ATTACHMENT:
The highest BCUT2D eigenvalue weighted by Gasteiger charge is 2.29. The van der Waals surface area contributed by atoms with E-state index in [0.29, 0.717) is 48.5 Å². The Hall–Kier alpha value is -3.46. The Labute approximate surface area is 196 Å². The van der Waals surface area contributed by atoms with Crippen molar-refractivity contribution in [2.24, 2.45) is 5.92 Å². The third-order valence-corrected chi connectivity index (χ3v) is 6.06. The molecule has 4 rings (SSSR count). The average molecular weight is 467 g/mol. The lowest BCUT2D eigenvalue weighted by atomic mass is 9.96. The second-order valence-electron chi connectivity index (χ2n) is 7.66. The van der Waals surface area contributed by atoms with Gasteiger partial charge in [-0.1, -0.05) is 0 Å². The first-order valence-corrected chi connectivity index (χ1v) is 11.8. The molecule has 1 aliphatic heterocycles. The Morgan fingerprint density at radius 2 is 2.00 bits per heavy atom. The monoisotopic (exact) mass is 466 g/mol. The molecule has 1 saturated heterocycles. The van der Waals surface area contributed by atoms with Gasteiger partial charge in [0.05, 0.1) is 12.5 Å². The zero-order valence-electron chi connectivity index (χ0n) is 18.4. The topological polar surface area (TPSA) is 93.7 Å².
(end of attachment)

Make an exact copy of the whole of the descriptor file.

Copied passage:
The highest BCUT2D eigenvalue weighted by Gasteiger charge is 2.29. The van der Waals surface area contributed by atoms with E-state index in [0.29, 0.717) is 48.5 Å². The Hall–Kier alpha value is -3.46. The Labute approximate surface area is 196 Å². The van der Waals surface area contributed by atoms with Crippen molar-refractivity contribution in [2.24, 2.45) is 5.92 Å². The third-order valence-corrected chi connectivity index (χ3v) is 6.06. The molecule has 4 rings (SSSR count). The average molecular weight is 467 g/mol. The lowest BCUT2D eigenvalue weighted by atomic mass is 9.96. The second-order valence-electron chi connectivity index (χ2n) is 7.66. The van der Waals surface area contributed by atoms with Gasteiger partial charge in [-0.1, -0.05) is 0 Å². The first-order valence-corrected chi connectivity index (χ1v) is 11.8. The molecule has 1 aliphatic heterocycles. The Morgan fingerprint density at radius 2 is 2.00 bits per heavy atom. The monoisotopic (exact) mass is 466 g/mol. The molecule has 1 saturated heterocycles. The van der Waals surface area contributed by atoms with Gasteiger partial charge in [0.05, 0.1) is 12.5 Å². The zero-order valence-electron chi connectivity index (χ0n) is 18.4. The topological polar surface area (TPSA) is 93.7 Å².